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Simple harmonic motion velocity & time

  1. May 27, 2009 #1
    1. The problem statement, all variables and given/known data

    The velocity of an object in simple harmonic motion is given by v(t)= -(0.269 m/s)sin(15.0t + 2.00π), where t is in seconds. What is the first time after t=0.00 s at which the velocity is -0.150 m/s?


    2. Relevant equations
    already given in question


    3. The attempt at a solution
    so i tried finding the time by simply plugging -0.150 m/s in the equation v(t)= -(0.269 m/s)sin(15.0t + 2.00π) and solved for time i got a negative answer..when i tried to put that in it was wrong and so was the positive can someone tell me what i am doing wrong thankx :))
     
  2. jcsd
  3. May 27, 2009 #2

    CompuChip

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    Can you show us your work?
    Probably you are almost there. Note that the question explicitly asks for the first solution after t = 0. Do you understand what this has to do with the given equation which contains a sine?
     
  4. May 27, 2009 #3
    there are lots of different solutions to the inverse sine of a number, though sine is not directly symmetrical about the y axis.

    if you're still struggling, plot a rough graph of v against t.

    the question is asking for the first time V = -0.15 where t is posative.


    oh, and you're using radians?
     
  5. May 27, 2009 #4
    this is how i did it the long version

    v(t)= -(0.269 m/s)sin(15.0t + 2.00π)
    -0.15= -(0.269 m/s)sin(15.0t + 2.00π)
    -0.15/-0.269 = sin (15.0t + 2.00π)
    [sin-1(-0.15/-0.269)]-2.00π =15 t

    -5.691668/15 = t
    -0.379 = t
     
  6. May 27, 2009 #5
    this is how i did it the long version

    v(t)= -(0.269 m/s)sin(15.0t + 2.00π)
    -0.15= -(0.269 m/s)sin(15.0t + 2.00π)
    -0.15/-0.269 = sin (15.0t + 2.00π)
    [sin-1(-0.15/-0.269)]-2.00π =15 t

    -5.691668/15 = t
    -0.379 = t

    CompuChip can you clarify what you meant thanks ..and yes I am using radians all the way through
     
  7. May 27, 2009 #6

    CompuChip

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    What you did seems correct, except it doesn't give you the answer you want. Remember that the sine function is periodic, so it keeps repeating itself. You can easily see this if you make a graph. Suppose that the period is P (for sin(t) the period P = 2pi for example, while for sin(3t) it is P = 2pi/3). If you have a solution to your equation you can add or subtract any multiple of P (like 2P, 12P, 12356P) and get another solution.

    So first you should find out the period of sin(15.0t+2pi). Then add an appropriate multiple until you get something > 0.

    Sorry I don't have much time to explain thoroughly right now, is it clear what I'm talking about?
     
  8. May 27, 2009 #7
    i'm a bit confused so i know what my angular frequency is which is 15 rad/s and the period of that is 2pi(15)...... and then i get confused are you saying that i should change the period and make it 3pi(15) and plug that in to the eqaution to get the answer??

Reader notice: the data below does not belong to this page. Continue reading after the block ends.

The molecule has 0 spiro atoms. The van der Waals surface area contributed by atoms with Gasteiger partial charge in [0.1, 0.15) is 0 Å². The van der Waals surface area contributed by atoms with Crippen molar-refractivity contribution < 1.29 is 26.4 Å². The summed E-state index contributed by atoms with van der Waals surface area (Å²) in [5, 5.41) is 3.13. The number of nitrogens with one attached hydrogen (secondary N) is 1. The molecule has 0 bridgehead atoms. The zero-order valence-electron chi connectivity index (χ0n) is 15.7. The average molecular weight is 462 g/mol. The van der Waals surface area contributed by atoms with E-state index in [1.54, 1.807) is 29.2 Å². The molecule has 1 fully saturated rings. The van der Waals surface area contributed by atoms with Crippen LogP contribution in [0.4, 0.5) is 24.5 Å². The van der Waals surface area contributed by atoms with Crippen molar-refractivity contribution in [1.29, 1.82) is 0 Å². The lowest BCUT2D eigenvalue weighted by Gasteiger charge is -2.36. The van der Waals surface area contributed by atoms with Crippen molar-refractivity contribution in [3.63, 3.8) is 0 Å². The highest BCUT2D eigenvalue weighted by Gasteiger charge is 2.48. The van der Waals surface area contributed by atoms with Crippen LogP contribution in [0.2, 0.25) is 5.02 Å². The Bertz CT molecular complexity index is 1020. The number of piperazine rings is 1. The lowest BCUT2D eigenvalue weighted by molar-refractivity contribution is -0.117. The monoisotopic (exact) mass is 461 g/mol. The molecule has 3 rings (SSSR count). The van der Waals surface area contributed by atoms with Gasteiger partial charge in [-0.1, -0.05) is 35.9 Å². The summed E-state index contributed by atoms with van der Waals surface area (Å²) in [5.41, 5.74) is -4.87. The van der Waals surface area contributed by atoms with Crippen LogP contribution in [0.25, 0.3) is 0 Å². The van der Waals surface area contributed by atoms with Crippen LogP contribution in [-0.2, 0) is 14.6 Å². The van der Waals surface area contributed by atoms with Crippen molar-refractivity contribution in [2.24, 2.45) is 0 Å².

9. May 27, 2009 #8

    diazona

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    You're right that the angular frequency is 15 rad/s, but the period is not 2π(15).
    Do you see the pattern in that? Once you do, what is the period of sin(15t)?
    Once you have found the period correctly, just follow that instruction. You can take the solution you found and add or subtract any multiple of P to get another solution; in fact, you can create an infinite list of solutions this way. (Don't try to write out the whole infinite list! ;-p Just figure out enough that you can see the pattern.) Now, out of all these solutions, what is the smallest one that is greater than 0?
     
  10. May 27, 2009 #9
    would the period be then 2pi/15??
     
  11. May 28, 2009 #10

    CompuChip

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    Yes, very good.

    By the way, did you also plot the graph as I suggested? (Using a graphical calculator or a computer program, for example)
     
  12. May 28, 2009 #11
    i have another question i was wondering where this period would go in the equation of velocity...also the nxt part has to do with position and was wondering if this looked right
    v(t)= -(0.269 m/s)sin(15.0t + 2.00π) changes to
    x(t)= (0.269/15) cos (15.0t+2.00π)??/
     
  13. May 28, 2009 #12

    CompuChip

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    That looks very much ok to me.

    If you doubt yourself, remember that the velocity is the derivative of x(t) with respect to time. So you can take the derivative and check that you do get v(t).
     
  14. May 28, 2009 #13
    also with my new period how do i use it with the velocity equation??
     
  15. May 28, 2009 #14
    hi ok so i finally understood what to do and was wondering if you could verify my answer since they removed the question from my homework application ...i got 0.0399 seconds
     
  16. May 29, 2009 #15

    CompuChip

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    In 4 decimals, I got 0.0394 but that's probably just a rounding difference (you might have rounded an intermediate result where I didn't).
    So you solved the question, very well!
     
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